Newberry emerges with credit, bringing a level of effeteness to Rodolpho such that he excites suspicion among the stevedores at the harbour but is still a convincing love interest for Rachelle Diedericks as Catherine. Diedericks is the star of the evening with an innocent sensuality that can be stimulated by the merest glance from Newberry. She has been a caged bird but a spirited one who is about to take flight. Despite the sombre ending, you can be hopeful that she and Rodolpho have a future whether it be in the United States or Italy which is her preference.
As Marco, the elder cousin, Tommy Sim’aan impresses in the full-on fight with Slinger. His physicality convinces us that elements of tribalism have been imported from Sicily and he smoulders while in detention for immigration crimes. Sim’aan commands attention when telling Alfieri that “All the law is not in a book” and adds colour when describing fishing trips from Sicily to Africa and Yugoslavia.
Playing Carbone’s wife Beatrice, Kirsty Bushell has little to spark off, her one important moment coming in a strong exchange with her husband about why their marriage has been sexless for many months. Here, Slinger does manage to hint at his feelings for Rodolpho. But the married couple are miscast and seldom suggest any backstory. There is simply not enough human wretchedness here with the sweat and squalor being lost in the broad sweep of Race Roughan’s approach.
I had no sense that Brooklyn is “the gutter to New York” and, if anything, the neighbourhood of Red Hook appeared prosperous. There should be a sense of the destructive power of water and immigrants getting dammed up such that floodgates are about to give. A gargantuan Art Deco sign predominates and suggests a nightclub when it should be indicating a community. The sign gives off a warm red hue which lighting designer Alex Fernandes accentuates with filters.
The raised thrust stage is a mass of polished black with the two-tier playing area designed by Moi Tran featuring a gantry on which actors await their entrances. The upper area is a mass of burnished wood against which Fernandes casts shadows which I took to be the spans of Brooklyn Bridge. Most designs for the play hint at the teeming activity outside the apartment but Tran and Race Roughan keep everything uncluttered with hardly a prop. There is one brilliant touch in the form of a swing which shows how Eddie has infantilized Catherine.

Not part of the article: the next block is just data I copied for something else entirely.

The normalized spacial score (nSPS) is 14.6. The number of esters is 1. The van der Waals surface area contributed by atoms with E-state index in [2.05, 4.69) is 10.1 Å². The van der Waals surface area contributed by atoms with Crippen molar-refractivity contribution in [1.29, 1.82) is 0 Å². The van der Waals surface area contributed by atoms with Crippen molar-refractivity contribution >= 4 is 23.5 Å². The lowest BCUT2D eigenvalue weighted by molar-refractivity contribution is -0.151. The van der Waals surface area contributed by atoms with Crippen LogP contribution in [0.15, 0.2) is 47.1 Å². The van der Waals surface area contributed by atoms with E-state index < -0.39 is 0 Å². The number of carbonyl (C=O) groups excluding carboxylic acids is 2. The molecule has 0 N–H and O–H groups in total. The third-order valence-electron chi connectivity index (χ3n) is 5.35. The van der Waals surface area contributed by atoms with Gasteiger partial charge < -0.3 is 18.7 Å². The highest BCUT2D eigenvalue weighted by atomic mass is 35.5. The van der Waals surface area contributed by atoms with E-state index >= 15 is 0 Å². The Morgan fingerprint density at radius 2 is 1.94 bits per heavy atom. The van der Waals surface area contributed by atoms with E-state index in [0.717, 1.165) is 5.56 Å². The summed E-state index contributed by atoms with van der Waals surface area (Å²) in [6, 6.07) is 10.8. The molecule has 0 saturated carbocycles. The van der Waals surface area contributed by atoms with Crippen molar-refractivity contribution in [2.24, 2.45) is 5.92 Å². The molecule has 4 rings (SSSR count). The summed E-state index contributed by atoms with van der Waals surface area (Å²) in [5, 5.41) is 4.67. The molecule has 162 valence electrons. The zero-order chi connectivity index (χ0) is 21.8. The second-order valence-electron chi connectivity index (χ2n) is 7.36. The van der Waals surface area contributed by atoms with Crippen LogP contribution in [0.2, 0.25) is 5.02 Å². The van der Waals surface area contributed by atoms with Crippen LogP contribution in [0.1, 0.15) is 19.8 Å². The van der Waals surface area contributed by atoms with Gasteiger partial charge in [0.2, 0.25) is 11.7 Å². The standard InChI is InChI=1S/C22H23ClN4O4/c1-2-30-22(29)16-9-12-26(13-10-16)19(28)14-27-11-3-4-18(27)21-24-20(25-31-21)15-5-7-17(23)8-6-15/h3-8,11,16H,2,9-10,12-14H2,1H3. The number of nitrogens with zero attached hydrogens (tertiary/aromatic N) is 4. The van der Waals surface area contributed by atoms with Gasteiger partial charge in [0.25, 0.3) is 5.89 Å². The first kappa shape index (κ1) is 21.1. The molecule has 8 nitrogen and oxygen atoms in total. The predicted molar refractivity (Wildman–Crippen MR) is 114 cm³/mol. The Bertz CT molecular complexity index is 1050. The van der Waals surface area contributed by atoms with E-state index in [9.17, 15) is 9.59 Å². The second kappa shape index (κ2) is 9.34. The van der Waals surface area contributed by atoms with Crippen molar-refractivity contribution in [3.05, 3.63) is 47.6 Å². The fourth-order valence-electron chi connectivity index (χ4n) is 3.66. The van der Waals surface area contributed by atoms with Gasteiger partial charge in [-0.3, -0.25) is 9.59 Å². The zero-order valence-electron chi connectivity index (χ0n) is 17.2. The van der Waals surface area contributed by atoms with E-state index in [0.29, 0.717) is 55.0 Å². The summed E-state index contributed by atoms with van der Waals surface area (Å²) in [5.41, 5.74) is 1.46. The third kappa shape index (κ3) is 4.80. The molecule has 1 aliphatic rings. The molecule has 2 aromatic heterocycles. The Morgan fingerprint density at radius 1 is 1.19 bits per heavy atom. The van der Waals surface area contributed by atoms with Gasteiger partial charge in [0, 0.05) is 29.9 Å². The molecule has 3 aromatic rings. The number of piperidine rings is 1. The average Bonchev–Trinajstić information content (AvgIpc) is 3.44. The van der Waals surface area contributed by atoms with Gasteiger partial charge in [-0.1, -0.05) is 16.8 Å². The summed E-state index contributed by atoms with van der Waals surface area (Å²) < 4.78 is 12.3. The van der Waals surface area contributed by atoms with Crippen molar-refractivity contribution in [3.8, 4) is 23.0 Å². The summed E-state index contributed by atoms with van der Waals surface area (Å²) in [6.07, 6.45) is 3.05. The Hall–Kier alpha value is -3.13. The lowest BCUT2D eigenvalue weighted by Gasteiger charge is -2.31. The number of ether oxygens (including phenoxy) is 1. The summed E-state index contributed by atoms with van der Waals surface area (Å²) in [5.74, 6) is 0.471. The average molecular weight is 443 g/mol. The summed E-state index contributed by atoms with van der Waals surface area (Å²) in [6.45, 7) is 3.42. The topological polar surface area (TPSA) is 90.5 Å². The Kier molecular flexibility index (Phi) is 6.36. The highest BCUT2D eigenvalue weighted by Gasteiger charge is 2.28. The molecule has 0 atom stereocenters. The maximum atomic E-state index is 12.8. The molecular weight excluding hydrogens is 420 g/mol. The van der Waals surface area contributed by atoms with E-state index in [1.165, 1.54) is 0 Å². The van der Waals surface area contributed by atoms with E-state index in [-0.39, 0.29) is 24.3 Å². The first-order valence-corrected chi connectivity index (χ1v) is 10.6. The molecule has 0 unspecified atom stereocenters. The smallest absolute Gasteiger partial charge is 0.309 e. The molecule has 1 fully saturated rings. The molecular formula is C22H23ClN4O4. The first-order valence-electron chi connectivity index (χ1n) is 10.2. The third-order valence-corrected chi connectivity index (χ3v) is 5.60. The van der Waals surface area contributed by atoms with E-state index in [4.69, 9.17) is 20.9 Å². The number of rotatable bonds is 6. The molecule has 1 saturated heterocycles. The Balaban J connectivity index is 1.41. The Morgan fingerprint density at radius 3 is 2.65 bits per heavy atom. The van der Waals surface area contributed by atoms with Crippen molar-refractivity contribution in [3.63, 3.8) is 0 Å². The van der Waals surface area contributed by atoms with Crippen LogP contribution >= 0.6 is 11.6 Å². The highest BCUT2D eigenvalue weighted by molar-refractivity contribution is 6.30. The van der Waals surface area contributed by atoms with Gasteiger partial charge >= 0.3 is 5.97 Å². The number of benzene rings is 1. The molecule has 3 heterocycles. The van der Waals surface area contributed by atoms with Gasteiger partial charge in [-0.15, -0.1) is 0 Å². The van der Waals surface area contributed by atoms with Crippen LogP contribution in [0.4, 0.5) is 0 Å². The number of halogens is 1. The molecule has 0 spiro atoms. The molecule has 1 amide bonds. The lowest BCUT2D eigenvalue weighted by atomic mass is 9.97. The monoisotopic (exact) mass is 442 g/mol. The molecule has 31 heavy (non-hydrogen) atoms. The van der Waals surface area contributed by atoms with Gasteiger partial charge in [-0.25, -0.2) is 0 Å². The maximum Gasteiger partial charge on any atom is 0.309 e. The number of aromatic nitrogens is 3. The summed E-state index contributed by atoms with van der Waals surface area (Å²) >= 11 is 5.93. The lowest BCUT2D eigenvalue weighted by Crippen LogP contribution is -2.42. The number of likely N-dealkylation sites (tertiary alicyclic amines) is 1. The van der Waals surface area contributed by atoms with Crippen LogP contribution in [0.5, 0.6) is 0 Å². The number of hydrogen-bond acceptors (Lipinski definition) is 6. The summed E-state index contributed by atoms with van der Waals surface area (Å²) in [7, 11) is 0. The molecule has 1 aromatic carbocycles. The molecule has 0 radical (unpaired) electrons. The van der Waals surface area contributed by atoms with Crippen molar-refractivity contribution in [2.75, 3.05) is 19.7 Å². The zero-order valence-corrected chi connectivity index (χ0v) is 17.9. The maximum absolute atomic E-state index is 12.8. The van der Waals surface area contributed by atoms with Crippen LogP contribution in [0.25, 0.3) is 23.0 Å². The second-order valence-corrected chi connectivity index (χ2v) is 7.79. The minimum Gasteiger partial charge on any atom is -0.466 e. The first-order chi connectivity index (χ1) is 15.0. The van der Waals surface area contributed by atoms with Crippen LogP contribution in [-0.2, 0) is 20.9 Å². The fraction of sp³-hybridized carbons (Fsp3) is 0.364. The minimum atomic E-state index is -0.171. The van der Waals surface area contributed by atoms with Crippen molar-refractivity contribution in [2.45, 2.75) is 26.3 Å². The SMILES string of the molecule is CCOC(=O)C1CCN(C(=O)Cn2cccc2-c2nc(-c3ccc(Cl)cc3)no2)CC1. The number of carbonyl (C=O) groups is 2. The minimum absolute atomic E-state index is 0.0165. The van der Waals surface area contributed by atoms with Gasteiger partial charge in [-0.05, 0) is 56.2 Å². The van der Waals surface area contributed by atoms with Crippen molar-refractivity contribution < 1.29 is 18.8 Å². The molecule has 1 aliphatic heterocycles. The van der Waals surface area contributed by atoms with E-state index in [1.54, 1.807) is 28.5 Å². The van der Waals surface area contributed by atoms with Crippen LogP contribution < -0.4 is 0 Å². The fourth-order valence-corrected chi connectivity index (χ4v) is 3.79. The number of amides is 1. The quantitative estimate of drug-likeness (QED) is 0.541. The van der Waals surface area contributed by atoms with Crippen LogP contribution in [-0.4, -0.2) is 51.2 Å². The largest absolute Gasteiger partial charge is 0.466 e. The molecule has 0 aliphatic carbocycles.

I question Race Roughan’s decision to have the backdrop lacking in specifics when Eddie is so fond of sounding off about his place in the community. There is little context here. Original music is by Max Perryment who composed for Jitney at the Old Vic and here injects big unabashedly romantic Puccini-like aria snippets which hurtle matters to their tragic conclusion.
I thought wrongly that this play was durable and robust enough to withstand any kind of approach and thematic treatment. Topics of economic hardship, domestic violence, and inappropriate sexual contact will not lose their relevance anytime soon. And with people-trafficking making headlines, you would think that immigration and an associated racket might have more traction. I’m accustomed to a mesmeric intensity in productions of this amazing play and left disheartened.